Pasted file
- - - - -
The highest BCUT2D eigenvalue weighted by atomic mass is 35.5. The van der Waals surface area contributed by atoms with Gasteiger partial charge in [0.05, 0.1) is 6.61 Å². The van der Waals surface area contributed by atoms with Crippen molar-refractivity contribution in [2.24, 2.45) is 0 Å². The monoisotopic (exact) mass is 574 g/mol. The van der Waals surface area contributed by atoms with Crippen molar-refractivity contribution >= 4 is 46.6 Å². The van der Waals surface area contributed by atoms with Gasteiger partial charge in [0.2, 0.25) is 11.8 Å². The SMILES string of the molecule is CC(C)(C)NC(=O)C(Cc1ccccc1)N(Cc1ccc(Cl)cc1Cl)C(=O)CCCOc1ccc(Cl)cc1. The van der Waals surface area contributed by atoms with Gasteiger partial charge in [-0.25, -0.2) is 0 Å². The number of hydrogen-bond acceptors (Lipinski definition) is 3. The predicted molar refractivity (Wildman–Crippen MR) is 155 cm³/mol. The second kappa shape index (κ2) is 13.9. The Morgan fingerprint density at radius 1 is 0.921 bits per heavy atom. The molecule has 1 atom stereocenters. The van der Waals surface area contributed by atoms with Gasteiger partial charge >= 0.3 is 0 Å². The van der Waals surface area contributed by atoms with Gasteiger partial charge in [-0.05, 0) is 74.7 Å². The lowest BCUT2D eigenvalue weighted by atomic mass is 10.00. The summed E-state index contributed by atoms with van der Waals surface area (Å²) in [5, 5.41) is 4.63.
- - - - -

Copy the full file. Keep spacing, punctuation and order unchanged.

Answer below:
The highest BCUT2D eigenvalue weighted by atomic mass is 35.5. The van der Waals surface area contributed by atoms with Gasteiger partial charge in [0.05, 0.1) is 6.61 Å². The van der Waals surface area contributed by atoms with Crippen molar-refractivity contribution in [2.24, 2.45) is 0 Å². The monoisotopic (exact) mass is 574 g/mol. The van der Waals surface area contributed by atoms with Crippen molar-refractivity contribution >= 4 is 46.6 Å². The van der Waals surface area contributed by atoms with Gasteiger partial charge in [0.2, 0.25) is 11.8 Å². The SMILES string of the molecule is CC(C)(C)NC(=O)C(Cc1ccccc1)N(Cc1ccc(Cl)cc1Cl)C(=O)CCCOc1ccc(Cl)cc1. The van der Waals surface area contributed by atoms with Gasteiger partial charge in [-0.25, -0.2) is 0 Å². The number of hydrogen-bond acceptors (Lipinski definition) is 3. The predicted molar refractivity (Wildman–Crippen MR) is 155 cm³/mol. The second kappa shape index (κ2) is 13.9. The Morgan fingerprint density at radius 1 is 0.921 bits per heavy atom. The molecule has 1 atom stereocenters. The van der Waals surface area contributed by atoms with Gasteiger partial charge >= 0.3 is 0 Å². The van der Waals surface area contributed by atoms with Gasteiger partial charge in [-0.05, 0) is 74.7 Å². The lowest BCUT2D eigenvalue weighted by atomic mass is 10.00. The summed E-state index contributed by atoms with van der Waals surface area (Å²) in [5, 5.41) is 4.63.